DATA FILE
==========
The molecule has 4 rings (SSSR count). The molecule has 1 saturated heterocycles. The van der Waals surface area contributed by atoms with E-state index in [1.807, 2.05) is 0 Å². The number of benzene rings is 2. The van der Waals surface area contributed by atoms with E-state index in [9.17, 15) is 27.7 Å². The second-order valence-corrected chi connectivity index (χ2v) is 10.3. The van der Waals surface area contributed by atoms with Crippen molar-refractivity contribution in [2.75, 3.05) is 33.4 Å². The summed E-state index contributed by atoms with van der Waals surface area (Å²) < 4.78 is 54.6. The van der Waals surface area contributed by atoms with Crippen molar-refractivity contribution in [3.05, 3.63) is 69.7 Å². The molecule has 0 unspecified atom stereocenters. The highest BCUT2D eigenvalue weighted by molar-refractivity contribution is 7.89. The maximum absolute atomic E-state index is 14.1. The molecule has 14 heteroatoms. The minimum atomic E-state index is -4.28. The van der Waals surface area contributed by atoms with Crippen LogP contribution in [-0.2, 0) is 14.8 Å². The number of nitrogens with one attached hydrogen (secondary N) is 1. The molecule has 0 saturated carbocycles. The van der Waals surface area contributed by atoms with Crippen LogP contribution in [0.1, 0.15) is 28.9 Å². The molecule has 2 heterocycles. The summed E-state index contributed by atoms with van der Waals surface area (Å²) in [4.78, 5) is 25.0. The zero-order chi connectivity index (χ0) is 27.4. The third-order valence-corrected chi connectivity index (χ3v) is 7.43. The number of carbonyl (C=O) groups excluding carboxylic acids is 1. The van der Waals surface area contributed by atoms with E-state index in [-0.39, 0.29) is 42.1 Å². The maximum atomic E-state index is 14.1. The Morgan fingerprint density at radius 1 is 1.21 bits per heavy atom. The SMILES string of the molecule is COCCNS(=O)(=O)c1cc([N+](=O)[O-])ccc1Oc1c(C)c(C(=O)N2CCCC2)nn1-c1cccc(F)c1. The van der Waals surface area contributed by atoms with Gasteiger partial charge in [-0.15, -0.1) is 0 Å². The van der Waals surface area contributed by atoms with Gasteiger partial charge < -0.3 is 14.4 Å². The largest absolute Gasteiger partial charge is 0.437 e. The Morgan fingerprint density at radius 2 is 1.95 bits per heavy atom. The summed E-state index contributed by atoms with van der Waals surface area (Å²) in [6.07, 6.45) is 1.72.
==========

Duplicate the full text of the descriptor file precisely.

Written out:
The molecule has 4 rings (SSSR count). The molecule has 1 saturated heterocycles. The van der Waals surface area contributed by atoms with E-state index in [1.807, 2.05) is 0 Å². The number of benzene rings is 2. The van der Waals surface area contributed by atoms with E-state index in [9.17, 15) is 27.7 Å². The second-order valence-corrected chi connectivity index (χ2v) is 10.3. The van der Waals surface area contributed by atoms with Crippen molar-refractivity contribution in [2.75, 3.05) is 33.4 Å². The summed E-state index contributed by atoms with van der Waals surface area (Å²) < 4.78 is 54.6. The van der Waals surface area contributed by atoms with Crippen molar-refractivity contribution in [3.05, 3.63) is 69.7 Å². The molecule has 0 unspecified atom stereocenters. The highest BCUT2D eigenvalue weighted by molar-refractivity contribution is 7.89. The maximum absolute atomic E-state index is 14.1. The molecule has 14 heteroatoms. The minimum atomic E-state index is -4.28. The van der Waals surface area contributed by atoms with Crippen LogP contribution in [-0.2, 0) is 14.8 Å². The number of nitrogens with one attached hydrogen (secondary N) is 1. The molecule has 0 saturated carbocycles. The van der Waals surface area contributed by atoms with Crippen LogP contribution in [0.1, 0.15) is 28.9 Å². The molecule has 2 heterocycles. The summed E-state index contributed by atoms with van der Waals surface area (Å²) in [4.78, 5) is 25.0. The zero-order chi connectivity index (χ0) is 27.4. The third-order valence-corrected chi connectivity index (χ3v) is 7.43. The number of carbonyl (C=O) groups excluding carboxylic acids is 1. The van der Waals surface area contributed by atoms with E-state index in [-0.39, 0.29) is 42.1 Å². The maximum atomic E-state index is 14.1. The Morgan fingerprint density at radius 1 is 1.21 bits per heavy atom. The SMILES string of the molecule is COCCNS(=O)(=O)c1cc([N+](=O)[O-])ccc1Oc1c(C)c(C(=O)N2CCCC2)nn1-c1cccc(F)c1. The van der Waals surface area contributed by atoms with Gasteiger partial charge in [-0.15, -0.1) is 0 Å². The van der Waals surface area contributed by atoms with Gasteiger partial charge < -0.3 is 14.4 Å². The largest absolute Gasteiger partial charge is 0.437 e. The Morgan fingerprint density at radius 2 is 1.95 bits per heavy atom. The summed E-state index contributed by atoms with van der Waals surface area (Å²) in [6.07, 6.45) is 1.72.